May 13, 2023
The Association of King County Historical Organizations (AKCHO) held its 41st annual awards celebration at the Center for Wooden Boats in Seattle on May 11. Among those recognized were Julie Seitz, Sarah Martin, and the Community and Friends of the Seattle-Tacoma Pet Cemtery, who received the Charles Payton Award for Heritage Advocacy. The group was recognized for their work to make the Seattle-Tacoma Pet Cemetery a King County Landmark in 2022.
Established in 1950, the Seattle-Tacoma Pet Cemtery reflects more than 70 years of continuous use as a commercial cemetery dedicated to the practice of burying and memorializing pets and service animals. As the oldest pet cemetery in King County, the property is a rich source of information about attitudes toward animals and memorialization. The community of pet cemetery supporters continues to advocate on behalf of the property.
Read AKCHO’s press release here.
April 30, 2023
At its monthly meeting on April 27, the King County Landmarks Commission unanimously approved an amended nomination for the Aaron and Sarah Neely Farm near Auburn, Washington. The property, which is owned and maintained by the Neely Mansion Association, includes an impressive 1894 residence, a Japanese bathhouse or furoba, built by tenant farmer Shigeichi Hori in 1930, and a 1940 farm shed used by tenant farmer Pete Acosta.
The Commission designated the Neely Mansion a landmark in 1983. It was among the first nominations to be approved, and since then the King County Historic Preservation Program has evolved. Documentation standards for nominations have changed and understanding of historical significance has broadened.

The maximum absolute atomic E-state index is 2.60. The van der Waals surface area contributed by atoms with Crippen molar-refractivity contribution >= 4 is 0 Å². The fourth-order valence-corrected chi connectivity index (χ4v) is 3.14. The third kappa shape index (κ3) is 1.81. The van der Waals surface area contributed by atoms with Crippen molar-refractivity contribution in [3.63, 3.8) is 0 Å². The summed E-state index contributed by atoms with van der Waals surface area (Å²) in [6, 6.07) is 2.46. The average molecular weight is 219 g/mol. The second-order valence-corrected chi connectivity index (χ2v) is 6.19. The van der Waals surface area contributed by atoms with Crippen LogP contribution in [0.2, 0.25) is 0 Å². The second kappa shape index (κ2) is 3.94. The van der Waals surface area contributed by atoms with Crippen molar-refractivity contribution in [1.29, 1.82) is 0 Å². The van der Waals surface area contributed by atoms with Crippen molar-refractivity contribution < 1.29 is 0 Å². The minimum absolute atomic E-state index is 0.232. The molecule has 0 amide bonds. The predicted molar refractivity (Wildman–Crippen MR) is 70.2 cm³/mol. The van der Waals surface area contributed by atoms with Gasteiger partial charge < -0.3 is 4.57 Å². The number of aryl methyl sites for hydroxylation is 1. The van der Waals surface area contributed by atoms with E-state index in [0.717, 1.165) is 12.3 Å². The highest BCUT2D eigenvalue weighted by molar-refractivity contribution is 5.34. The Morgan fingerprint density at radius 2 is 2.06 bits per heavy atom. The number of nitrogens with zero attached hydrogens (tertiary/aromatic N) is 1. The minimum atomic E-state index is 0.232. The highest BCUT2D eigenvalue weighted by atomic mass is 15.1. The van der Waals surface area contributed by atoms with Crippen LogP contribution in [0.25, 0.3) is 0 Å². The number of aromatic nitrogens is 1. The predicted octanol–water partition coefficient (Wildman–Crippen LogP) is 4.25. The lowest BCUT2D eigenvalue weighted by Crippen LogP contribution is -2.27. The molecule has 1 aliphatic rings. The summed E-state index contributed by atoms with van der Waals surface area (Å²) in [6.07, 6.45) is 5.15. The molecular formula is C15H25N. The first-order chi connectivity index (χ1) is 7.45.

The amended nomination for the Neely Farm not only updates the property boundaries and descriptions of built features, it also tells the full story of the property and its significance. It goes beyond architectural significance to document the mixing of Indigenous and settler cultures, the property’s tenant farming history and its strong associations with Japanese and Filipino immigrants, and the citizen-led effort to save the property for use as an interpretive heritage center.
This effort, which is supported by a grant from 4Culture, also includes a revision of the 1974 National Register of Historic Places nomination for the Neely Mansion.
October 7, 2022
The Owyhee Motorcycle Club (OMC) on the outskirts of Boise, Idaho, is the first motorcycle-related facility or track anywhere in the country to be listed in the National Register of Historic Places. The club partnered with Sarah J. Martin Cultural Resource Services to document the club’s history and to produce this one-of-a-kind National Register nomination.
The property is significant for its role in the development of the sport of off-road motorcycle racing in Idaho and the Pacific Northwest. Formed in 1935 and incorporated in 1940, OMC was the first motorcycle club in Idaho to charter with the American Motorcyclist Association, and it is the oldest continuously operating club in the state.
The OMC is a private, member-supported and directed non-profit organization with generational family membership. The club purchased this property in 1946 as a place for its members to gather and to host both social and recreational motorcycle activities. The 80-acre property is tucked in the foothills of the Boise Mountains overlooking the capital city and has developed organically since the 1940s. The hilly sagebrush property is a collection of natural and built features that reflects the evolution of the organization, the influence of changing motorcycle technology, and the growth and development of motorcycle racing over the last eight decades.
Throughout its storied history, OMC was a fixture on the circuit of most top motorcycle racers in the region and developed local talent into professional, hall-of-fame caliber racers. OMC has hosted Idaho State Championships, Northwest Tourist Trophy (NWTT) races, and early and significant motocross events, including the 1972 Inter-AM motocross when Gary Jones became the first American to win overall in an international motocross event held in America. The club’s 1975 TT race weekend featured Diane Cox in her debut season as the country’s first female racer to earn an AMA Expert dirt track license. Races at OMC were – and still are – regularly promoted and covered in AMA’s American Motorcycling magazine and other widely circulated publications like Cycle News and Racer X.